This article is part of The Diamondback’s annual sex guide. Read the rest here.
Monogamy is something nobody seems to be able to perfect, yet only a few people in Western culture stray from it. It is a lot of work to be totally fulfilled, sexually and/or romantically, by just one person for an extended amount of time.
A lot of people fail at monogamy — extramarital affairs are one of the leading causes for divorce in the U.S., where the divorce rate is nearly 50 percent. Non-monogamy remedies that problem by allowing for exploration and an open dialogue about boundaries.
Dan Savage, a renowned syndicated sex-columnist, has been championing non-monogamy for decades. His stance on the topic is essentially that total monogamy can be unrealistic, many couples could benefit from flexibility and the ability to remain flawlessly monogamous should not define a successful, healthy relationship.
Non-monogamy can be daunting for some as the concept encompasses all sorts of relationships that involve multiple people. But non-monogamous relationships can mean anything from polyamory, to open relationships, to swinging, to cellular families and a host of other well-defined terms. The reality is that non-monogamous relationships are various and there is no set of rules they should all follow.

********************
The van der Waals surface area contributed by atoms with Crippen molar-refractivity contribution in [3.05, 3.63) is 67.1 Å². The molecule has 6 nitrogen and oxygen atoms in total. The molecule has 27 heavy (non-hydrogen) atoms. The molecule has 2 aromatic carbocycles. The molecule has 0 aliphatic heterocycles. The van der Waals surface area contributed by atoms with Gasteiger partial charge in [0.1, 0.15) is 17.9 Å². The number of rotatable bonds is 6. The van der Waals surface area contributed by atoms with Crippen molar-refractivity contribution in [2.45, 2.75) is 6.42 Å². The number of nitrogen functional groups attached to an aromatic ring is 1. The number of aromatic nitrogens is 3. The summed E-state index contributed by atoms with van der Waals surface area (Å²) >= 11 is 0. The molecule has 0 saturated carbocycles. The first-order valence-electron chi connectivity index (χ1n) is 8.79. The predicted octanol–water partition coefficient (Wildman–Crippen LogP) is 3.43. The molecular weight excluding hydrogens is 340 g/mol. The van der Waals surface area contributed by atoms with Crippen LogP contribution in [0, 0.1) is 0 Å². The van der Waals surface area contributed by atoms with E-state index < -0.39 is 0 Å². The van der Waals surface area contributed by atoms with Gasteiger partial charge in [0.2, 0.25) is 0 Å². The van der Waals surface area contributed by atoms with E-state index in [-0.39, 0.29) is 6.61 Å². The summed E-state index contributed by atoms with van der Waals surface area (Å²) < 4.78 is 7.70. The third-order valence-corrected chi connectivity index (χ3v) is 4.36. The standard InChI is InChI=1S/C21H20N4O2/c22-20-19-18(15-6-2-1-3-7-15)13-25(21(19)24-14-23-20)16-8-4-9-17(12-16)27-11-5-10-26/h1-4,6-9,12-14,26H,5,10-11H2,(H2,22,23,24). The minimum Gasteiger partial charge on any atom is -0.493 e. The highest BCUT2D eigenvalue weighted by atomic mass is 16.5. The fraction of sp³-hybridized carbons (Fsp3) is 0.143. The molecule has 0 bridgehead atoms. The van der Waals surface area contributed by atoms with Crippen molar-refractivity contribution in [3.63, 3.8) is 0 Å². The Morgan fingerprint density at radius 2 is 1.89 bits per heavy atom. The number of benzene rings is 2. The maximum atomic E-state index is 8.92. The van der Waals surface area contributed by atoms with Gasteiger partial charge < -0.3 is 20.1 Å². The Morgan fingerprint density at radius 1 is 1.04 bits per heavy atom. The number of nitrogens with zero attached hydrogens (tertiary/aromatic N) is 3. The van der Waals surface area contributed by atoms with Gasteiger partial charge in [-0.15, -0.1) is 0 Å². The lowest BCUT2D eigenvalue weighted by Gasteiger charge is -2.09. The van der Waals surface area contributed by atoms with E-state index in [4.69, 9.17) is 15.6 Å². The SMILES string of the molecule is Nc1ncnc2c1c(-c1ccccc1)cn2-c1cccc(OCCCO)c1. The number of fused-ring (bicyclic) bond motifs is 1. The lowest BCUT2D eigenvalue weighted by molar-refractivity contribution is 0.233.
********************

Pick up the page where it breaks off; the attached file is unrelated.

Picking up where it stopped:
Savage coined the term “monogamish” many years ago as a way to define his relationship dynamic with his husband. The couple allows for infidelity in their relationship, as long as they’re open and honest about it, as a way to remedy the gap in their relationship needs.
As societal views on sexuality are becoming more loose and liberal, some who engage in non-monogamy are trying to start a dialogue. Aziah King, widely known as Zola (@_zolarmoon) in the Twittersphere, regularly discusses her open marriage and sexual adventures.
On Nov. 9, she sent out a thread of tweets stating “Monogamous romantic cis relationships are a scam. A plot to sell movies & false marriage expectations lmao… Unlearn that shit. […] Remove the social constructs & fluidly expressing/experimenting with ur sexuality is 100% natural, FACT. Experience has no label.”
Such visible and frank discussion of modern non-monogamous relationships could be a positive force for people unhappy with monogamy but unsure of alternatives due to monogamy being so deeply ingrained into our culture. Commentary like King’s is extremely hard to come by in general, but especially when it comes to more well-known celebrities. In fact, the only notable denouncement of monogamy that comes to mind is Kanye West’s “Love is cursed by monogamy” line in “No Church In The Wild” — and even he is in a presumably monogamous marriage with Kim Kardashian West.
It has been estimated that about four to five percent of Americans engage in non-monogamy — that’s a couple million people, but for some reason the topic mostly stays out of prominent pop culture. There is no way all renowned celebrities are monogamous, so why aren’t folks doing more to change the dialogue around polyamory?
Social norms are shifting, but non-monogamy still isn’t widely accepted. It’s time for that to change.